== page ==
Gold falls, but tallies a weekly gain after reasserting haven role

Gold falls, but tallies a weekly gain after reasserting haven role

Silver, palladium futures also climb for the week

Gold futures ended with a modest loss Friday, but tallied a weekly gain after seeing renewed haven demand on the back of trade-war worries.

“Gold’s safe-haven demand has underperformed other flight-to-safety assets throughout the recent trade war escalation,” said Edward Moya, senior market analyst at Oanda. “The yellow metal remains an unattractive play and we will likely see traders wait until we see price take out the $1,300 an ounce level or break below the 2019 lows at around $1,265.”

Gold for June delivery on Comex GCM19, -0.09% fell $1.80, or 0.1%, to settle at $1,283.60 an ounce, while July silver SIN19, -0.47% lost 5.8 cents, or 0.4%, to $14.555 an ounce. Gold saw a 0.6% weekly rise, after a Thursday rally, while July silver added 1.2% for the week. Both metals were nursing month-to-date declines, however, with gold off 0.2% and silver down 2.9%.

“Our favorite precious metal held firm on Thursday in light of simmering China and U.S. trade tensions, and the Fed indicating that interest rates will remain the same,” said Chris Howard, director of precious metals at The Royal Mint, in a note. “Gold has struggled to capitalize on its recovery from two-week lows, leaving a somewhat subdued feeling for bullion investors.”

Gold caught a flight-to-safety bid Thursday, settling at a one-week high, as U.S. stocks fell sharply, with the decline blamed on rising U.S.-China tensions that investors now fear could turn into a prolonged trade battle. A weaker U.S. dollar also provided support, as did a fall in bond yields.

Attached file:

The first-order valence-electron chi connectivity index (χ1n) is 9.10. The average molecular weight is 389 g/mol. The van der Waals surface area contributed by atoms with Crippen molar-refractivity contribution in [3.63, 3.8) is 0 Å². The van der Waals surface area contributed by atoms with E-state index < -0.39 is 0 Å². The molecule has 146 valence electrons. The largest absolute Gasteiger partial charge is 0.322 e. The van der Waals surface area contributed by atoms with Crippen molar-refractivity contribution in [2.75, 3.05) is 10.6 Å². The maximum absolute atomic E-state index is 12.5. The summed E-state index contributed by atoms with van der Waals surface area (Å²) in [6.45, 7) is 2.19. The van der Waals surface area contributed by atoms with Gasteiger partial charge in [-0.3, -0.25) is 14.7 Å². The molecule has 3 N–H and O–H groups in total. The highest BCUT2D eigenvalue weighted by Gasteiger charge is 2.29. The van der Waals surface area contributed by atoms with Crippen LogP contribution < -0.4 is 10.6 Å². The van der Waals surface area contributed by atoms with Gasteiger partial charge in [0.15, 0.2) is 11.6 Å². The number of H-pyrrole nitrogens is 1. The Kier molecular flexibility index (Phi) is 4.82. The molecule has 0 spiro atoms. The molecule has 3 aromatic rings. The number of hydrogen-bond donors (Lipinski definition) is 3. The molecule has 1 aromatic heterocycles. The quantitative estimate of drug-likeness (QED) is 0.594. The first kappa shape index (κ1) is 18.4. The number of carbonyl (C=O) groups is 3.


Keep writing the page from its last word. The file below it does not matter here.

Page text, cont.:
Gold and other commodities priced in dollars can benefit from a weaker greenback, making them less expensive to users of other currencies. Lower yields on bonds can be beneficial to assets like gold that offer no yield by reducing the opportunity cost of holding them. On Friday, the dollar fell, bond yields climbed and U.S. stocks edged higher.

Analysts led by Eugen Weinberg at Commerzbank, in a Friday note, said an apparent clear victory by Indian Prime Minister Narendra Modi’s party could be a positive for the yellow metal.

“In the run-up to the elections, Modi had promised many election gifts for the rural population. This is the biggest group of gold consumers in India by far, and the ‘gifts’ would allow them to buy large quantities of gold,” the analysts wrote. “This will also be facilitated by the fact that the Indian currency is stronger than it was six months ago.”

Gold also appeared to find some support from political uncertainty in the U.K. following Prime Minister Theresa May’s decision to step down next month after failing repeatedly to win support for her Brexit plan, ensuring weeks of continued wrangling over the terms of the country’s exit from the European Union.

In other metals trade, July platinum PLN19, +0.80% rose $3.40, or 0.4%, to $802.90 an ounce, for a weekly loss of 2.1%, while June palladium PAM19, +1.64% added $17.90, or 1.4%, to $1,325.70 an ounce, tallying a gain of 1.5% on the week.

July copper HGN19, +0.63% rose 1.9 cents, or 0.7%, to $2.700 a pound, paring its weekly loss to 1.4%.

The SPRD Gold Shares exchange-traded fund GLD, +0.11% was up nearly 0.1%, looking at a weekly rise of 0.5%.

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